How many beauty contests did these powerful partners win because the potential client said of a competing firm, "I don't want to spend $500 per hour to put another Patek on his wrist or feed his out of control bespoke clothing habit."


Bic
post #14 of 32
Quote:
Originally Posted by JLibourel
Agreed! My situation is becoming even more dire. The head of the company wants his men to wear clownish logo shirts instead of coat and tie at the major trade shows. (At least in my industry, most of the serious players do wear coat and tie, at the very least, at these events.) I am hoping for an exemption, but if I am forced into this nightmarish procrustes bed, I think I shall send off to Beau Ties for a couple of their largest (3 1/2-inch width, I think) polka dot bowties. If I am forced to dress like a damn clown, I might as well accessorize accordingly!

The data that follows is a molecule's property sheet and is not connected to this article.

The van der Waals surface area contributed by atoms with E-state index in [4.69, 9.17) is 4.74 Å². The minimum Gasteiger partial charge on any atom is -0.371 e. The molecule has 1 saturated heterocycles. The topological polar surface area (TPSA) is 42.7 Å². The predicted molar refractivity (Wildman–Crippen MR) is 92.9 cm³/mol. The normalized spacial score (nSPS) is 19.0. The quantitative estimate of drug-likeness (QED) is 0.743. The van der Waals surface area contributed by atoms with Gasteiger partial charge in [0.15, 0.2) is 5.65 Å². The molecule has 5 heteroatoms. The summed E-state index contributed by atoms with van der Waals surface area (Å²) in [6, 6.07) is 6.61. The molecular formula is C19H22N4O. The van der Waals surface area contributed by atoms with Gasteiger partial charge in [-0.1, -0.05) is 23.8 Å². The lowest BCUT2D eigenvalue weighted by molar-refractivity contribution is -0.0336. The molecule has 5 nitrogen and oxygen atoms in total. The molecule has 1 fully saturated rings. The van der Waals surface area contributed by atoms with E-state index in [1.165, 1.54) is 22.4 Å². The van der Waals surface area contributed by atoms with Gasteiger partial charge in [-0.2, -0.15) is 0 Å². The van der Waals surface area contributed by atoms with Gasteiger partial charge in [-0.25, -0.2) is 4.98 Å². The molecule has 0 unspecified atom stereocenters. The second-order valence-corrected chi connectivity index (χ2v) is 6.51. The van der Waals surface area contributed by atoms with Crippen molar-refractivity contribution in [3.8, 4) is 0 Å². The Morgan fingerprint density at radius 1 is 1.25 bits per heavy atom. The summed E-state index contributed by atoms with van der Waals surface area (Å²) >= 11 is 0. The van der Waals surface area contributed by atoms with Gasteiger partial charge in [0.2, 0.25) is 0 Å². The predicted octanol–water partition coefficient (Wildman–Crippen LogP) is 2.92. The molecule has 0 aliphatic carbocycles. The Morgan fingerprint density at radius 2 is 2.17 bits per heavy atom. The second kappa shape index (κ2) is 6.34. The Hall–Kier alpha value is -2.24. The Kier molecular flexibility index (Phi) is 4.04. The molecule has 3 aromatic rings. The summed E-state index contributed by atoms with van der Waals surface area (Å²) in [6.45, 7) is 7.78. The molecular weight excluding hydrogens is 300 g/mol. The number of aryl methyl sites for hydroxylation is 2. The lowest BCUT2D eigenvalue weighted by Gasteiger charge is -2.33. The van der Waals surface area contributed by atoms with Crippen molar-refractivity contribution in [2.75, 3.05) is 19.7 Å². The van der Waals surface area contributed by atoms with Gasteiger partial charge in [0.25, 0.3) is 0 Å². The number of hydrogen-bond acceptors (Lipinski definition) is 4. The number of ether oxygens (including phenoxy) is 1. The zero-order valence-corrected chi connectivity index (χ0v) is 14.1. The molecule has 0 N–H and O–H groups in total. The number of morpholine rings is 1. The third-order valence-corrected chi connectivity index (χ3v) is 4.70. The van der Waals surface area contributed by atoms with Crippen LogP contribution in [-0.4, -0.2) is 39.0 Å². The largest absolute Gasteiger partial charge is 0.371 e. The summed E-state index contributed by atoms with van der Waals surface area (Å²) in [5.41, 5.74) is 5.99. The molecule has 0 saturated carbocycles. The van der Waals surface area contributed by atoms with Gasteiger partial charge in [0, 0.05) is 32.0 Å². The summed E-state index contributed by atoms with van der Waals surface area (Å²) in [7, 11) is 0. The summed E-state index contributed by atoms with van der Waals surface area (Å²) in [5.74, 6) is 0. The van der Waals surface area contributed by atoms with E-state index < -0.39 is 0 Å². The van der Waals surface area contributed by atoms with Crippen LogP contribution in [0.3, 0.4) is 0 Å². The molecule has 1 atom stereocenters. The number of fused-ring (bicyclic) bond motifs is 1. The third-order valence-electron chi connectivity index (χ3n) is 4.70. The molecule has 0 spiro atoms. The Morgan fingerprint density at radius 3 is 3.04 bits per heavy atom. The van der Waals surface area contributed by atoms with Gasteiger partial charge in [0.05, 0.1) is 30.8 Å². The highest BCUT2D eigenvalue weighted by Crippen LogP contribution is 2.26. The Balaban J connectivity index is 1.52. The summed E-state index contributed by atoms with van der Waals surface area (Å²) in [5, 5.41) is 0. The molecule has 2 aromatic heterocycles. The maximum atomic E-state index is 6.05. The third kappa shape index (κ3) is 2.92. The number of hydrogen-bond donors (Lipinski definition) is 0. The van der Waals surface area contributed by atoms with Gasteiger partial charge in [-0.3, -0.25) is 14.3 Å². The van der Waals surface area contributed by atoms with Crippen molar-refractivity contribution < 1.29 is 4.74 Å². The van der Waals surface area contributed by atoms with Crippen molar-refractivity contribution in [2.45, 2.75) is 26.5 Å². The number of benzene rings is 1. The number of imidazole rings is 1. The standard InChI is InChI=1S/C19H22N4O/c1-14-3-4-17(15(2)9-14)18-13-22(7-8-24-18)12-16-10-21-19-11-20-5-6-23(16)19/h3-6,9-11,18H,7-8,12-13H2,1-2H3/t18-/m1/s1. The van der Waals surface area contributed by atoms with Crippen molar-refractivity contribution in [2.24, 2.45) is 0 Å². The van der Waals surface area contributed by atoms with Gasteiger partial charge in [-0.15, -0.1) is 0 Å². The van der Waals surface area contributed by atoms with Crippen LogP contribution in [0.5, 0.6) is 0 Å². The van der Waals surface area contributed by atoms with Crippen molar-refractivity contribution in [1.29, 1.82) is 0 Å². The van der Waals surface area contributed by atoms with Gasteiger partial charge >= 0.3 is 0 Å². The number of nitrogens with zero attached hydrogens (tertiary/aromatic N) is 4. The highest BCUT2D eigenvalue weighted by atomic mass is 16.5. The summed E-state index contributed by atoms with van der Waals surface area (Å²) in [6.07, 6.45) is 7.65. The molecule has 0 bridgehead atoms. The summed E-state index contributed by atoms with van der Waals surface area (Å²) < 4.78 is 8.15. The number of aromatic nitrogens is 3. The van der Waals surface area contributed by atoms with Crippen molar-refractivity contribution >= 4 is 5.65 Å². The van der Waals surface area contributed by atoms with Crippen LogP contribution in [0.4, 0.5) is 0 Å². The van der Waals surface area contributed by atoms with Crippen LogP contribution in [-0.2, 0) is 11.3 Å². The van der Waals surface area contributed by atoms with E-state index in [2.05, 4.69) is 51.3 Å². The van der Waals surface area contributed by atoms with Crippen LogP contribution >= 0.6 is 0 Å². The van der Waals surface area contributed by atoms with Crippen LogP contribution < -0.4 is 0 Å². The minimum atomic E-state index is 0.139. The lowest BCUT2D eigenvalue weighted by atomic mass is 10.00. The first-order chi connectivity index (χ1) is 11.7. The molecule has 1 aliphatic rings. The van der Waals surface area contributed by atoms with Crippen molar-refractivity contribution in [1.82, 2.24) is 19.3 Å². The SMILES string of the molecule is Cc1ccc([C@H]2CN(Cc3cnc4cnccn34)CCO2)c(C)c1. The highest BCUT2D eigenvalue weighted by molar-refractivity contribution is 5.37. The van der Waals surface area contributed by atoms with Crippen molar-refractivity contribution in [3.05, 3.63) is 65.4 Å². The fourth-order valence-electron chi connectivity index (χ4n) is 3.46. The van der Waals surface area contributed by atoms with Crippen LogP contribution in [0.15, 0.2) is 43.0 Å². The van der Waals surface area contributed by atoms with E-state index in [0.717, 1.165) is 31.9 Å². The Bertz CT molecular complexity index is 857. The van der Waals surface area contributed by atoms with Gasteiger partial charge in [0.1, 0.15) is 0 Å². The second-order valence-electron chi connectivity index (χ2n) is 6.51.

You sound like someone from Ask Andy, no offence...
post #15 of 32
I am a creative in advertising where anything goes: typically tees, trendy jeans and flip-flops. I usually get flak for dressing like an "account guy" just because I wear a blazer, collared shirt and leather shoes. (Sadly, most people don't appreciate the C&J chelseas.) While dressing outside conventions could be a disadvantage, I think career advancement really should boil down to what you bring to the table: good ideas and good work. Most people don't really care what you wear so long as you deliver these. Of course, this industry is probably totally different than finance or law.